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An aseptic industrial process can be conducted inside an isolator. Isolators are machines equipped with high efficiency air filters, which create a controlled environment: they protect both the handled material and the operator, eliminating direct contact between the inside/outside and all the related risks. They can be decontaminated through a validated cycle: the purpose of this article is to provide the reader with a series of ideas and reflections on optimising a cycle through VPHP (Vapour Phase Hydrogen Peroxide).
A validated decontamination method must be able to reduce the microbiological charge to the preset requirement, usually referred to as a SAL (Sterility Assurance Level) of 6log. There is a wide range of sterilising substances on the market, each with special characteristics, but hydrogen peroxide solution has a number of features that make it beneficial: it has a clear and proven sporicidal effect on a broad spectrum of microbial agents already at a low concentration and degrades into non-toxic by-products.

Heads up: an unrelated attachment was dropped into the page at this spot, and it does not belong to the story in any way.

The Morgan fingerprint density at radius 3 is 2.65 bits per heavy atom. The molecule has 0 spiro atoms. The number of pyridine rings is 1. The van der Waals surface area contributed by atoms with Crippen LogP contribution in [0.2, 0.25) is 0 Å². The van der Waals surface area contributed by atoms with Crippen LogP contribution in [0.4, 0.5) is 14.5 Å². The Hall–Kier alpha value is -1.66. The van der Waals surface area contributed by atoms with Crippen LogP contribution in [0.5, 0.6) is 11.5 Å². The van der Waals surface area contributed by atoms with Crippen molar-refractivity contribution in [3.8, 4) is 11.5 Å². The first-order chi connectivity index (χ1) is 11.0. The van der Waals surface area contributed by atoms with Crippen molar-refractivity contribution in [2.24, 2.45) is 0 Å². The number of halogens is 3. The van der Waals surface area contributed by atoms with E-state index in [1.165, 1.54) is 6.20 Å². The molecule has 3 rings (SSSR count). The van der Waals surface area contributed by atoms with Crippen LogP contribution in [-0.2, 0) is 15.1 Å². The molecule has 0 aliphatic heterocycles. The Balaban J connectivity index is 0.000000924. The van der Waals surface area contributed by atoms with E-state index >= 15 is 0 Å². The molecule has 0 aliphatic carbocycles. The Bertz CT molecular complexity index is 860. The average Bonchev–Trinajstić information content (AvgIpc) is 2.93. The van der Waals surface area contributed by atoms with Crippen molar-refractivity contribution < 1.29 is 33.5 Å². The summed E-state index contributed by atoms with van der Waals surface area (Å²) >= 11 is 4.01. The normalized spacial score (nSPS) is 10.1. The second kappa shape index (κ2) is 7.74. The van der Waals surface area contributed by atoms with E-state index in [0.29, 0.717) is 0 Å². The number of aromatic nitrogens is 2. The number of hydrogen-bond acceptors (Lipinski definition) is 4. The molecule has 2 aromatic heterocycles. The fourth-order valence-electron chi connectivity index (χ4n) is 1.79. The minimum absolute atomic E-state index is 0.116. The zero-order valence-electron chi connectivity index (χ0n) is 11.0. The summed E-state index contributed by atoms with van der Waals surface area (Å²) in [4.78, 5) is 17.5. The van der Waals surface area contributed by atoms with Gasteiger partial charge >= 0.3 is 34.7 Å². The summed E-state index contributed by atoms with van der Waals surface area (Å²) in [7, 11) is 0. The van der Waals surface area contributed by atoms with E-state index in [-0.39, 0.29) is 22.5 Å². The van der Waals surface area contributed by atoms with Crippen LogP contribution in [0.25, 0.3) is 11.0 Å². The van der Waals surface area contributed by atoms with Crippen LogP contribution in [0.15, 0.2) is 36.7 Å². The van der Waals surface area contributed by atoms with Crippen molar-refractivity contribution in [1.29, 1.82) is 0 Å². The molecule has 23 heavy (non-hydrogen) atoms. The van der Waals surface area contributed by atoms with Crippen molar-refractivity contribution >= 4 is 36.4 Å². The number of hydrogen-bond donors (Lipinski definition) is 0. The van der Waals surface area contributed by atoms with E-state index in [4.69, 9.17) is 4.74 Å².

For the sterilisation of isolators since the ‘80s onwards the use of peroxide has become increasingly popular becoming the decontamination system of “excellence”. The effectiveness/optimisation of the process depends on several factors, in particular on:
In any case there are some general aspects to be considered. In this article, we draw attention to 4 of these aspects:
The isolator provides a physical barrier between a process and the external environment. In standard isolator ventilation conditions, the inlet air crosses the HEPA (High Efficiency Particulate Air Filter) filters and enters the operating chamber. To go out it crosses other filters and enters the plenum where it is channelled into the extraction ducts. Due to this ventilation, there are two ways of introducing peroxide into the chamber: ‘injection in plenum’ where the VPHP ducts are connected to the ventilation and ‘direct injection’ where instead they are connected directly to the chamber.